In a press release, the Department of Communities and press released condenses the proposal as follows:
“(a) a person does not consent to sexual activity unless they said or did something to communicate consent, and
(b) an accused person’s belief in consent will not be reasonable in the circumstances unless they said or did something to ascertain consent.”
Directions for juries
The reforms also include new directions for juries, so that judges can address common misconceptions such as that sexual assault can occur between strangers, acquaintances or people who are in a committed relationship, that sexual offences are not always conducted with threats, violence or physical injuries and that there is no “normal” or “typical” response to sexual assault.
These also include that the way a person was dressed, whether they consumed drugs or alcohol, would not imply consent.
Lack of resistance or a limited protest is no longer considered as ‘consent’ and this is an important change to the law, which reflects that some victims find themselves so fearful they ‘freeze’ and don’t argue or fight back, and just endure the encounter.
Reforms will also affirm a person’s right to withdraw consent at any point, meaning that while someone may consent to a particular act, it doesn’t mean they have consented to other sexual acts.
Unrealistic and dangerous
Many believe the proposal goes way too far and ignores the way in which sexual encounters take place in the real world.
There is an argument it is unrealistic and dangerous to legally require one party to obtain a statement and/or gesture confirming approval and also say or do something themselves to ascertain consent, else they are guilty of sexual assault.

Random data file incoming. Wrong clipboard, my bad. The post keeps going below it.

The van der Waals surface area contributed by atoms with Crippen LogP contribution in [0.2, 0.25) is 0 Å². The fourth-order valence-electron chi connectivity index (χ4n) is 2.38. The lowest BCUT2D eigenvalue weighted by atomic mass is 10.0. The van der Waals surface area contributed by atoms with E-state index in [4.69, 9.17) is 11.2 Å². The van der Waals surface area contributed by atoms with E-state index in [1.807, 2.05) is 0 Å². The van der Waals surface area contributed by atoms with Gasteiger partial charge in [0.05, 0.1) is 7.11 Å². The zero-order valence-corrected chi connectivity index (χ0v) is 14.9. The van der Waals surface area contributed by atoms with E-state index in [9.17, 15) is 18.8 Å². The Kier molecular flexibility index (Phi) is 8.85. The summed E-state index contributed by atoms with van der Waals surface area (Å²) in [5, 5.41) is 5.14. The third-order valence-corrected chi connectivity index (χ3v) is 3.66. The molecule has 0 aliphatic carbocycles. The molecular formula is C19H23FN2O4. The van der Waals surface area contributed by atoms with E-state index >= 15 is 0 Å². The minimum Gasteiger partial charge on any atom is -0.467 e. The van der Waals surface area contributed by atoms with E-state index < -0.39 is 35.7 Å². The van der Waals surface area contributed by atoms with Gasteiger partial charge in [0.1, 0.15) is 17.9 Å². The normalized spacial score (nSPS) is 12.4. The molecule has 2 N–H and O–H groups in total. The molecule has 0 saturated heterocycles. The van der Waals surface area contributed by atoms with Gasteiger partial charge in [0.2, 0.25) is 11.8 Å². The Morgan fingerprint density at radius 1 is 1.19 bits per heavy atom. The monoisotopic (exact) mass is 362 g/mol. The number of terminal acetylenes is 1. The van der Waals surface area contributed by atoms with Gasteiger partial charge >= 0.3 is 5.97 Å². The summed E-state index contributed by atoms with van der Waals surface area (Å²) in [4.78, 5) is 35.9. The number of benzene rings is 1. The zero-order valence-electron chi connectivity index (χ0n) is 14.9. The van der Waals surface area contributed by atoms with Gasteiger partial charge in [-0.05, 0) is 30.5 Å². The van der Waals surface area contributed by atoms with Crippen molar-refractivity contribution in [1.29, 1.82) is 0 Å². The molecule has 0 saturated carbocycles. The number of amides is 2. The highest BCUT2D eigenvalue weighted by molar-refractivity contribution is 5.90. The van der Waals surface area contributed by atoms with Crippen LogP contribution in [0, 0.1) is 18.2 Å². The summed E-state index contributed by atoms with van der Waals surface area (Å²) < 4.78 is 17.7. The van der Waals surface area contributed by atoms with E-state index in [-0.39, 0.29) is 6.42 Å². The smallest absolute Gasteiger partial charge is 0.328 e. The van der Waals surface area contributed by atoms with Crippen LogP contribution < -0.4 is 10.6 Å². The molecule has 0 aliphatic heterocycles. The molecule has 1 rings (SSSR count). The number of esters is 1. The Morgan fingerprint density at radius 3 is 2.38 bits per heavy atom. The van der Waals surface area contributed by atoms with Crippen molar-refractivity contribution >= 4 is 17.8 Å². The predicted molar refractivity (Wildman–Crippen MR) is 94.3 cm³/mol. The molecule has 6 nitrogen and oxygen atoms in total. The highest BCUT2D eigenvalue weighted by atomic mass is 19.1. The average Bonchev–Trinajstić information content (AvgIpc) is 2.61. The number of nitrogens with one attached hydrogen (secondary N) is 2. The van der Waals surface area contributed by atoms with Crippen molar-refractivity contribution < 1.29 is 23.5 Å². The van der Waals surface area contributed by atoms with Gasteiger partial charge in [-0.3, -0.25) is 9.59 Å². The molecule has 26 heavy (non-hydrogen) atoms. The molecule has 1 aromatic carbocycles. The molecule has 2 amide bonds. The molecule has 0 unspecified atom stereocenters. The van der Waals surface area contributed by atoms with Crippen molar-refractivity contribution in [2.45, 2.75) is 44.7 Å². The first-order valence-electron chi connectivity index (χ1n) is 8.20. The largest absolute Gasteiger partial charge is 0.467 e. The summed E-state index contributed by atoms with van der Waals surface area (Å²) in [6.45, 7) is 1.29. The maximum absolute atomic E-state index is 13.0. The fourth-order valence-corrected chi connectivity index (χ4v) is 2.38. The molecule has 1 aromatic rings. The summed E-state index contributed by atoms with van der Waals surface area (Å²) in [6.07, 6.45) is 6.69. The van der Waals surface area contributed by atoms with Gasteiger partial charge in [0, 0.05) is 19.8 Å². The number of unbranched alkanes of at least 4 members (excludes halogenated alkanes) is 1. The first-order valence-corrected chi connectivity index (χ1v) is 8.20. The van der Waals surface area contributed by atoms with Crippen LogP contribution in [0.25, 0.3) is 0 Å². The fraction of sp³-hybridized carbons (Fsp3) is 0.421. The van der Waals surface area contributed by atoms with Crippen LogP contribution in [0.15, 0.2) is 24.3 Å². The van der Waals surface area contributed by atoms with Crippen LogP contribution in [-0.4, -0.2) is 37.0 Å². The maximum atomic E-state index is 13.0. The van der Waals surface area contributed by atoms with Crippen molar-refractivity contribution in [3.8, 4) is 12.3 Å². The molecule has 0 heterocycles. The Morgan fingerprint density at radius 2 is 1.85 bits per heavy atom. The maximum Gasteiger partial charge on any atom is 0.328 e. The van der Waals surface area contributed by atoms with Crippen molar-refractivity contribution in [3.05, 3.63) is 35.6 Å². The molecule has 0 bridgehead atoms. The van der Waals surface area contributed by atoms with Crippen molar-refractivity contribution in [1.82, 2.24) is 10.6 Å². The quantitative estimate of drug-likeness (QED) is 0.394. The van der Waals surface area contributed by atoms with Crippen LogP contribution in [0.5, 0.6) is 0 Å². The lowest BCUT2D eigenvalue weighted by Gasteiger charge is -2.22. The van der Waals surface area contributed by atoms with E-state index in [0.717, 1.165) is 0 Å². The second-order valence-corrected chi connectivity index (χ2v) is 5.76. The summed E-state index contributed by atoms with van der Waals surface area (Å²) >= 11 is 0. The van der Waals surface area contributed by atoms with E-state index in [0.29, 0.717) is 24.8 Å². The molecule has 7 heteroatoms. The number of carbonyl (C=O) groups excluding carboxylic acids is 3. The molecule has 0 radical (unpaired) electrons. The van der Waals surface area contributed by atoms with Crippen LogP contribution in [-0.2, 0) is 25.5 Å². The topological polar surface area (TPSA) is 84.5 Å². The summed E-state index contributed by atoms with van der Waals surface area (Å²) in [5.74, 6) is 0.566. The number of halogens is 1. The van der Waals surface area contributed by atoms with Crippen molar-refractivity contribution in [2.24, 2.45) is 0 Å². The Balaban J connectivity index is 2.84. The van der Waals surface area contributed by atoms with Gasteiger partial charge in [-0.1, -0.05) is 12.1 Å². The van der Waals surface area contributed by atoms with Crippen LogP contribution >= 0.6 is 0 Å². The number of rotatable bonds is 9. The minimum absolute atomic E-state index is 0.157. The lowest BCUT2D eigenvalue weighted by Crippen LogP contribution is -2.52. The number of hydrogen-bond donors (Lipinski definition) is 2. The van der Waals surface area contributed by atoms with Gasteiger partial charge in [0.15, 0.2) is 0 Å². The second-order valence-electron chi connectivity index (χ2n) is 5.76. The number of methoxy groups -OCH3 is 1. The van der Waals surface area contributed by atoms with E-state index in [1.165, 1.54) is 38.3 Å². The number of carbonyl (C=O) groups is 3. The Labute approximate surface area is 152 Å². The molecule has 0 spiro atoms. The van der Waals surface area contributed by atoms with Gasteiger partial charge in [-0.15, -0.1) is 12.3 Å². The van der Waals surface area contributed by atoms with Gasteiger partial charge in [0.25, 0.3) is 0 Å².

There are grave concerns by a number of bodies, including the Law Society of NSW and NSW Bar Association that the reforms go way too far by reversing the presumption of innocence.
Concerns that innocent people will end up in prison
The NSW Bar Association has expressed concerns the laws will criminalise acts that are, in fact, consensual.
In the words of Bar Association President Michael McHugh SC:
“The Attorney-General’s proposals would have the effect that , even in situations where a person consents to sexual activity but has not communicated that consent by words or actions at the time, the law would hold that there was no consent. This approach would potentially criminalise many consensual sexual relations”.
There are also concerns the requirement will lead to an increase in false accusations by aggrieved or vindictive persons as well as lead to innocent people pleading guilty when they have done nothing morally wrong.
Such scenarios are rarely spoken about, let alone duly considered, given the impetus of recent social movements such as #MeToo, and the tendency to focus on complainants being heard and believed rather than the interests of innocent defendants.
Indeed, many have been heavily criticised for simply suggesting that a sexual assault complainant could be lying; a criticism that can be extremely unfair given the realities of sexual assault allegations. In that regard, many who actually practise in the criminal law profession – and even judges in the family law courts – will attest to the fact that false allegations occur far more frequently than we are led to believe by the mainstream media, which has a tendency to handpick cases and mislead the public about them.
In the real world, sexual experiences tend to occur naturally and spontaneously, and in the context of intimate long-term partnerships there are questions about whether it is realistic for partners to obtain explicit consent for every single sexual encounter.
The New South Wales Government intends to agree-in-principle to all 44 of the Law Reform Commission’s inquiry recommendations and the new laws are expected to be introduced later this year.